Opportunistic buyers 'skipping' into dream houses

June 13, 1993|By Ellen James Martin | Ellen James Martin,Staff Writer

From starter house to dream house.

That's the housing journey that Cathy and Bill Price took recently. The couple, both 33, took advantage of unusually low mortgage rates to trade a 1,200-square-foot townhouse in Arnold for a 2,300-square-foot colonial in the brand new Severna Park community of Jamestown.

"Low mortgage rates are allowing people to buy half again as much house as a year ago," says Jean Andrews, the Champion Realty agent who sells homes at Jamestown.

It's called "skipping a step" and trade-up buyers are doing it with unusual frequency these days, local realty officials and economists report. Low mortgage rates are allowing those homebuyers bold enough to make such a move to go from a starter home to an upper-priced property without making the usual, intermediate step, they say.

"People are taking a larger step from their starter home to their next home," reports Michael Conte, director of regional economic studies for the University of Baltimore. Gradually rising incomes among employed Marylanders, coupled with moderating home prices and low mortgage rates, have combined to allow local buyers to make housing leaps, he says.

Statistics from Champion Realty, based in Severna Park, support the notion that trade-up buyers are purchasing for the long haul, rather than planning to "flip" a property after a few years. Recently, when the realty firm conducted a survey of its buyers, it found that they expect to stay in their new home for an average of 21 years. The survey also found that buyers had remained in their last house for just 6.2 years.

For instance, Cathy and Bill Price, both employees of Nationwide Insurance in Annapolis, moved from a $117,000 townhouse directly to a $250,000 detached home on a larger lot. Had they made the move at mortgage rates that prevailed last year, their incomes wouldn't have allowed them to top the $200,000 mark, according to Ms. Andrews, the Jamestown agent.

"People are making the buy of a lifetime," says Chris Coile, president and founder of Champion Realty, based in Severna Park. "They're skipping a step because the lowest mortgage rates in 20 years allow them to increase their purchasing power by $30,000 to $40,000."

Many are refinancing

To be sure, many prospective trade-up buyers have taken advantage of the current crop of low mortgage rates by refinancing mortgages on homes they already own. Their plans are to stay put -- often with a shorter-term mortgage that will allow them to retire with greater ease.

But in recent weeks, pent-up demand for upper-end home purchases has been expressing itself with renewed vigor, says Dick Purvis, who serves as president for the Coldwell Banker realty chain's Baltimore-Washington regional office.

In the Baltimore market, buyers are selling homes priced in the $100,000 to $150,000 in favor of properties going for $250,000 to $400,000, according to Mr. Purvis.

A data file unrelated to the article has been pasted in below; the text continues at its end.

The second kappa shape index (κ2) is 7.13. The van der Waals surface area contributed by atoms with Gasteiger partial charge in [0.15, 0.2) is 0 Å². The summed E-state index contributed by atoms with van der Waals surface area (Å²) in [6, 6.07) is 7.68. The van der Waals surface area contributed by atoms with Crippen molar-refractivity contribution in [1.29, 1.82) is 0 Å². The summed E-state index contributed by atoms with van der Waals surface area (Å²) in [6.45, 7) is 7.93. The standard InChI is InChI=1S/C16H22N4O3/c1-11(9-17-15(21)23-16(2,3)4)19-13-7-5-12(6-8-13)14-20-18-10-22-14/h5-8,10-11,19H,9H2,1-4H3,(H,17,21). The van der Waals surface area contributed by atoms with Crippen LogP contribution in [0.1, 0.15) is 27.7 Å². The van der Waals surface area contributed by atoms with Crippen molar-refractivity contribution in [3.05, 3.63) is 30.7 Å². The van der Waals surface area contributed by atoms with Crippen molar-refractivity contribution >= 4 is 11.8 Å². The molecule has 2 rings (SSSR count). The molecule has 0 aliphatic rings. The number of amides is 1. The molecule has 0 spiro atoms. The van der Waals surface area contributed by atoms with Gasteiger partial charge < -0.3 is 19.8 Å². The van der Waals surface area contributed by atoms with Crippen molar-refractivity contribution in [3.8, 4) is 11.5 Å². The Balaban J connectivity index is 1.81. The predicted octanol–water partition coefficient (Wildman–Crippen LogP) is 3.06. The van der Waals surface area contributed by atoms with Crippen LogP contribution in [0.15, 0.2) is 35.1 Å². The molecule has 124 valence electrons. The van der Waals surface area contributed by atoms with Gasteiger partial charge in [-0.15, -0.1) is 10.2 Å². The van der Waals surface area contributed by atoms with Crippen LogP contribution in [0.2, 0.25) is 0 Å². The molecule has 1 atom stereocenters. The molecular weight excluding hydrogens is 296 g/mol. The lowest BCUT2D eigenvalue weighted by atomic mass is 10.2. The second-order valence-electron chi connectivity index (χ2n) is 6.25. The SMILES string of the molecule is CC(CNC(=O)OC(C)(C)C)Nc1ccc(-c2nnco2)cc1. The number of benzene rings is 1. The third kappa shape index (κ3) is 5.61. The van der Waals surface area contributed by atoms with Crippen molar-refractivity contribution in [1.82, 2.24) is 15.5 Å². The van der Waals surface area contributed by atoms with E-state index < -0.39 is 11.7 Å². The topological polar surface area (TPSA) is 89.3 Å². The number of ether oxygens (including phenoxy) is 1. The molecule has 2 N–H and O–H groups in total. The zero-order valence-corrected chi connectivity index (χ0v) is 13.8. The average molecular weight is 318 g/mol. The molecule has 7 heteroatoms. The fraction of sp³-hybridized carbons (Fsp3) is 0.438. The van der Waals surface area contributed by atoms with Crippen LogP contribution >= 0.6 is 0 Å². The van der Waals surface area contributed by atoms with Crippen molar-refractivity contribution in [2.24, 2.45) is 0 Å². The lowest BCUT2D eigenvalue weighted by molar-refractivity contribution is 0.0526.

Until recently, the recession had caused even those determined to make a move-up purchase to show financial constraint and buy below the top end of their ability to do so, Mr. Purvis says.

Now, many among the same class of buyers -- sensing the opportunity that comes with what he calls "soft prices" on upscale properties -- are more willing to push themselves into higher mortgage levels to execute a dream-home purchase, in Mr. Purvis' view.

"Knowing they can get better buys, people are willing to go to a higher percentage of their range," he says.

Moderation in price

A moderation in the price of upper-end homes has been a major factor encouraging those who are venturing into the market to purchase a move-up property, in the opinion of Nancy Hubble, president-elect of the Greater Baltimore Board of Realtors.

"I see people spending more money for housing, because they can buy more house for the same payment," says Ms. Hubble, a partner with W.H.C. Wilson, a residential real estate firm in Roland Park.

The willingness of trade-up buyers to push themselves to a higher level in the housing range, even if that means taking on a larger-than-necessary mortgage, has "really impacted heavily in the last two to three months," says Rick DelSontro, marketing director for Century 21's mid-Atlantic region.

"The attitude is that this may be a once-in-a-lifetime opportunity for people. They're saying that if we don't jump right now, we may not have this opportunity again," says Mr. DelSontro, who says most local step-skippers are pursuing properties in the range over $200,000.

The housing cycle

In Baltimore, as throughout the nation, a typical household cycles its way through a total of four housing units -- a starter home, two larger properties in the trade-up category, and then, finally, a downsized home at retirement, says George Eastment, executive vice president for Long & Foster, the regional real estate firm with headquarters in Fairfax, Va.

What's happening now is that an increasing number of trade-up buyers are leapfrogging over their initial move-up property to go directly from their first to third step in the housing cycle, Mr. Eastment says.

A key factor making step-skipping feasible for an increasing number of Maryland buyers is that their incomes have gradually risen during the last three years, while at the same time high-priced homes have slumped in value, says Mr. Conte, the University of Baltimore economist.

"The income of employed individuals in Maryland has risen 10 percent in the last three years," Mr. Conte says. During the same period, "the cost of homeownership relative to income has declined 15 to 20 percent," he said.

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